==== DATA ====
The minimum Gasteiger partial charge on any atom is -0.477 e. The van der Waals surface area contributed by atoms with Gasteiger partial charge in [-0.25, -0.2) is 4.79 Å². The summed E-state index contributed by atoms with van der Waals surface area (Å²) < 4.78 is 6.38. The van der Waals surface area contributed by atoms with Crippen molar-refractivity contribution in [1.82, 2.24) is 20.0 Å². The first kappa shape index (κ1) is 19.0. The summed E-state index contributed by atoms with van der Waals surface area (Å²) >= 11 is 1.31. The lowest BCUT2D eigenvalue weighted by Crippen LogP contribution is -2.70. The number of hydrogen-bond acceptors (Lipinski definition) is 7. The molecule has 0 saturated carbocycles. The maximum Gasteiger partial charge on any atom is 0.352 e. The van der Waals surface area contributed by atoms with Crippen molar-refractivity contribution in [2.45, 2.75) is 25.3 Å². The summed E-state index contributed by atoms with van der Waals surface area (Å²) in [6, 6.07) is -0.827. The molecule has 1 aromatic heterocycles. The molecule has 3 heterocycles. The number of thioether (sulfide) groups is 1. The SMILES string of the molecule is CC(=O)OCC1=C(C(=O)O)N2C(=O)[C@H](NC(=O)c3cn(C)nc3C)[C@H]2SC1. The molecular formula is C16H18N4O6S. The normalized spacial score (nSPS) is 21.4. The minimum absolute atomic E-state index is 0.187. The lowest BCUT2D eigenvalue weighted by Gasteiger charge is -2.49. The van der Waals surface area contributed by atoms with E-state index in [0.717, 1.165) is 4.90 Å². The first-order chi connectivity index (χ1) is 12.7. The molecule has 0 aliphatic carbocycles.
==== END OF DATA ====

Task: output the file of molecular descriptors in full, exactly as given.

The minimum Gasteiger partial charge on any atom is -0.477 e. The van der Waals surface area contributed by atoms with Gasteiger partial charge in [-0.25, -0.2) is 4.79 Å². The summed E-state index contributed by atoms with van der Waals surface area (Å²) < 4.78 is 6.38. The van der Waals surface area contributed by atoms with Crippen molar-refractivity contribution in [1.82, 2.24) is 20.0 Å². The first kappa shape index (κ1) is 19.0. The summed E-state index contributed by atoms with van der Waals surface area (Å²) >= 11 is 1.31. The lowest BCUT2D eigenvalue weighted by Crippen LogP contribution is -2.70. The number of hydrogen-bond acceptors (Lipinski definition) is 7. The molecule has 0 saturated carbocycles. The maximum Gasteiger partial charge on any atom is 0.352 e. The van der Waals surface area contributed by atoms with Crippen molar-refractivity contribution in [2.45, 2.75) is 25.3 Å². The summed E-state index contributed by atoms with van der Waals surface area (Å²) in [6, 6.07) is -0.827. The molecule has 1 aromatic heterocycles. The molecule has 3 heterocycles. The number of thioether (sulfide) groups is 1. The SMILES string of the molecule is CC(=O)OCC1=C(C(=O)O)N2C(=O)[C@H](NC(=O)c3cn(C)nc3C)[C@H]2SC1. The molecular formula is C16H18N4O6S. The normalized spacial score (nSPS) is 21.4. The minimum absolute atomic E-state index is 0.187. The lowest BCUT2D eigenvalue weighted by Gasteiger charge is -2.49. The van der Waals surface area contributed by atoms with E-state index in [0.717, 1.165) is 4.90 Å². The first-order chi connectivity index (χ1) is 12.7. The molecule has 0 aliphatic carbocycles.